I have a friend, Akash, who’s obsessed with Taco Bell. I mean, obsessed. At dinner, he would talk on and on about his plan to catch Taco Bell’s attention. “Should I do a pushup-handstand while eating a taco? How about doing a backflip with a taco in my mouth?”
Today, I had a great chat over a cup of coffee with Jon Gauthier, who is, by the way, a delightful human being. When our coffee arrived, Jon remarked:
“It’s a shame that here, in California in general, you have to tell the barista that you want it here, else they’ll default that you want it to go. In Europe, if you don’t tell them anything, they’ll default that you want your coffee in a nice cup.”
Two years ago, two backpackers came to me with an ambitious proposal. They were two American guys who just quit their high paying, Bostonian jobs to pursue the dream of having their own travel show. They had no money and no connection. Like all protagonists of rag to riches stories, all they had was an idea, load of enthusiasm, and–this and is different–an “eye candy.” Ray, the aspiring director, playfully pointed at his friend Mark, who was tall, lean with tousled hair and a sun-kissed smile. They wanted to have Anthony Bourdain on their show. They needed Anthony Bourdain on their show. The entire existence of their show banked on the participation of Anthony Bourdain. I didn’t quite understand their reasoning at that time–I didn’t even know who Anthony Bourdain was. But I figured it was some sort of fanaticism, and I’m drawn to fanaticism like a moth to a flame.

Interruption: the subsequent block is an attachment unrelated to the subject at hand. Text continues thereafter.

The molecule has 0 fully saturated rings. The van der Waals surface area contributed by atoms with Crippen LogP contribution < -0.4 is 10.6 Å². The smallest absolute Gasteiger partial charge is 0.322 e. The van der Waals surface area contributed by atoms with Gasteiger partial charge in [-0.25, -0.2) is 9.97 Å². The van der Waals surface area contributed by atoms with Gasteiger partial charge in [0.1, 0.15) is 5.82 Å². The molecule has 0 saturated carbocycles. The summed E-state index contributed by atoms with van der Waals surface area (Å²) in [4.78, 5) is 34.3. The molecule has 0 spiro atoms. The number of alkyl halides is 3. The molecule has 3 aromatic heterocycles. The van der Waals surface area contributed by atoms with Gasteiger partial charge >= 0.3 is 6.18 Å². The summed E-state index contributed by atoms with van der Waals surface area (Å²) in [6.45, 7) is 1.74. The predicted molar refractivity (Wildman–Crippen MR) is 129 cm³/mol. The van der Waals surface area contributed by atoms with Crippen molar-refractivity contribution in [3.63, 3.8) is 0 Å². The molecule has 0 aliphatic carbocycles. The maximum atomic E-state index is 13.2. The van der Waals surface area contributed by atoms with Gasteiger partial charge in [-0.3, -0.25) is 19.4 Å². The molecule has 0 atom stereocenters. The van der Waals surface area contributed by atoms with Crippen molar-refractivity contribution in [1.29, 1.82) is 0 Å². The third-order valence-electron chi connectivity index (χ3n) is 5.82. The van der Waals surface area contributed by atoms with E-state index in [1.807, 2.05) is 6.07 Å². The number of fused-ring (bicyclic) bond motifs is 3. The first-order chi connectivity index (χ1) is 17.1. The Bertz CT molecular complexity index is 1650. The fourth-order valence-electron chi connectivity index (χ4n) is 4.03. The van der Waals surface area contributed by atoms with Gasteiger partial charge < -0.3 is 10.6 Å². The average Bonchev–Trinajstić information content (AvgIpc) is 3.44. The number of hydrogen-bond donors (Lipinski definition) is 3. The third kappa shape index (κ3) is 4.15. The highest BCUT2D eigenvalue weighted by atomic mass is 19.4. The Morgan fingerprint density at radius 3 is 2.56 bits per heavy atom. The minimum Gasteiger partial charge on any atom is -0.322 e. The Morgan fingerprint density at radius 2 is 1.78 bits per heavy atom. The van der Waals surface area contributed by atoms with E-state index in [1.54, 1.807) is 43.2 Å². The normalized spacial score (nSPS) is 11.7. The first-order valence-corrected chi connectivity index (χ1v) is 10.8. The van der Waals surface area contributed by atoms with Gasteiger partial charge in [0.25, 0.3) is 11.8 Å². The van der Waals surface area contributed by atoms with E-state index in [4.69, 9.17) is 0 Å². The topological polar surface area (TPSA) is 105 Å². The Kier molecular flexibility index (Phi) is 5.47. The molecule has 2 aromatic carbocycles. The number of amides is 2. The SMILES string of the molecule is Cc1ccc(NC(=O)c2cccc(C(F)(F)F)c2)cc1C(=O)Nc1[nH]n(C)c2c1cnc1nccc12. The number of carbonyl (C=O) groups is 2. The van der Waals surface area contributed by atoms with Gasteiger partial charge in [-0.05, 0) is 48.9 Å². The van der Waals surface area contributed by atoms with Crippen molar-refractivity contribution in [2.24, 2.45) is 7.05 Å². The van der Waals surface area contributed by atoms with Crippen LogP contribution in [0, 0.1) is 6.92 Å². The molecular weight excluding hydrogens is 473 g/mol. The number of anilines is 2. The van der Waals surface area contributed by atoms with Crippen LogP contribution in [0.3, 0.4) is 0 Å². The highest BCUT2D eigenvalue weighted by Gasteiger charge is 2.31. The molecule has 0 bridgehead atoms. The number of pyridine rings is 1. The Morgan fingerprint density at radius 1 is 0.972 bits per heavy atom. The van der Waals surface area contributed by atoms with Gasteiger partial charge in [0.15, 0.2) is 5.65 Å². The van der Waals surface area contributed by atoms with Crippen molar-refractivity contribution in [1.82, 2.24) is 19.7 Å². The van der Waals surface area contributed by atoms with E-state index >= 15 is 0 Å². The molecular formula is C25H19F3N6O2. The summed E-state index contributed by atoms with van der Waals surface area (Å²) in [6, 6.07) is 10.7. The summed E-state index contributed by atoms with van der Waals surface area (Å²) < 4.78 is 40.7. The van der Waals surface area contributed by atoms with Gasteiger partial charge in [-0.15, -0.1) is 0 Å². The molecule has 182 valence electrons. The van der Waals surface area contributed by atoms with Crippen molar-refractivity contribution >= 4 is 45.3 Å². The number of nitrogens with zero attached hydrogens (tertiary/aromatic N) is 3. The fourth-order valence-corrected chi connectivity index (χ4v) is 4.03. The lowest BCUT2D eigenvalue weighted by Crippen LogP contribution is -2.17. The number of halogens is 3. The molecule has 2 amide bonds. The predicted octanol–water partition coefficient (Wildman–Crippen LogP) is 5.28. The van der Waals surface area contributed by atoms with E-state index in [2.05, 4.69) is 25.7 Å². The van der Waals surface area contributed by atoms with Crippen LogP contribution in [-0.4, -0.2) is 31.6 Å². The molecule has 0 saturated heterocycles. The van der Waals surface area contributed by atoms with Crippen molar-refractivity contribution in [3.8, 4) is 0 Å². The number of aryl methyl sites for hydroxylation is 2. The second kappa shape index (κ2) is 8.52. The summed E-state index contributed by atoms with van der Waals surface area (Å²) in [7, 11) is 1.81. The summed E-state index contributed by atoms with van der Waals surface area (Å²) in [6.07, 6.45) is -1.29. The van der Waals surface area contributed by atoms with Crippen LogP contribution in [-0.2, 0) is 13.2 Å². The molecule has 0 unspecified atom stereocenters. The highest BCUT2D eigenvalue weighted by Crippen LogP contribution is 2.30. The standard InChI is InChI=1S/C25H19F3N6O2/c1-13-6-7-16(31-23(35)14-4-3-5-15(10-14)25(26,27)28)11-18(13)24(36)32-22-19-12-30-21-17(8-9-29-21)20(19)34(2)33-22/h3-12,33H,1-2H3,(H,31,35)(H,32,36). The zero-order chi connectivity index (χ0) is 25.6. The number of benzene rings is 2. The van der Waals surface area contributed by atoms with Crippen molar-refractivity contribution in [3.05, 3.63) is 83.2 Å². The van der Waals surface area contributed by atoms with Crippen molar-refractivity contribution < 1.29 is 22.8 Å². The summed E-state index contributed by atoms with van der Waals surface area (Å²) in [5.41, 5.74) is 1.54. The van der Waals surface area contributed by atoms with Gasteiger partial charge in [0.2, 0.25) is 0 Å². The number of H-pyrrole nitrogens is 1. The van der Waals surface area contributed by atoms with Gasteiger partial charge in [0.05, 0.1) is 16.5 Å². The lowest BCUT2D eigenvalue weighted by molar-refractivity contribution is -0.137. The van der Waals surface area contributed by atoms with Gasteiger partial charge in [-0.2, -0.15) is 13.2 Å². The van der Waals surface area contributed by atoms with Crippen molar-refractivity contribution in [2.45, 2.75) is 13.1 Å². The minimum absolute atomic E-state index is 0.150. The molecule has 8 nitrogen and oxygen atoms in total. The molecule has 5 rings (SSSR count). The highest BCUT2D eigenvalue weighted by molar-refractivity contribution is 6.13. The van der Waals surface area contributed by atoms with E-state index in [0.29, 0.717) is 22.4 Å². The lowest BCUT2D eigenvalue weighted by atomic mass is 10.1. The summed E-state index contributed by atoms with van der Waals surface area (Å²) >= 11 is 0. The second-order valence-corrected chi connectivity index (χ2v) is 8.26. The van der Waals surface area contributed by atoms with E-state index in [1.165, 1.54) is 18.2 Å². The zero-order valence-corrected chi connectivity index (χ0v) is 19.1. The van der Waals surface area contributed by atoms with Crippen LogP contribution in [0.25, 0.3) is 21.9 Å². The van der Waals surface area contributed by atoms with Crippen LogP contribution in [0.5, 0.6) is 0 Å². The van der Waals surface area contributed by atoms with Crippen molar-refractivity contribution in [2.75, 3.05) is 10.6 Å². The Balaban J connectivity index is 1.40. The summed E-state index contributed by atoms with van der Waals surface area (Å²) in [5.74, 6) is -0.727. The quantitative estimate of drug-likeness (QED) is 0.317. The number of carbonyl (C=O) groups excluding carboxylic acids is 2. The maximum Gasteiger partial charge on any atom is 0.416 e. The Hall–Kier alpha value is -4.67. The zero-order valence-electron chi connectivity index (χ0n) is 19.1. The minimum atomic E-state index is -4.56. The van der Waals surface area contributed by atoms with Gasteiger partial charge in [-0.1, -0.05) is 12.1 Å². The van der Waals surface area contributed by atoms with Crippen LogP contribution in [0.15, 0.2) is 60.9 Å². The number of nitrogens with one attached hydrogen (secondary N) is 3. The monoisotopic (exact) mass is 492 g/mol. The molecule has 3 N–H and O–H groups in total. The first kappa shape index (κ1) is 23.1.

Another of my answers on Quora went viral. It got 300k views and 10k upvotes in 3 days. My friends saw my answer and messaged me “congrats” and I was like: “why?” Are those upvotes going to improve my life in anyway? Can I brag about them on my resume or use them to buy foodstamp?
I like writing answers on Quora. It’s a nice feeling when somebody thanks you for your answer. It’s like, okay, I might suck at life but at least someone on the Internet finds me useful. I just don’t think I deserve any merit when one of my answers accidentally goes viral.
Mykel Kochenderfer is my professor for the course “Building Trust in Autonomy” and he’s hilarious.
“Our policy function depends on whether our time horizon is finite or infinite. For example, if you knew that the world was going to end tomorrow, you wouldn’t just go to Tesco and buy green bananas. You would be buying the candies we had at the zoo yesterday instead.”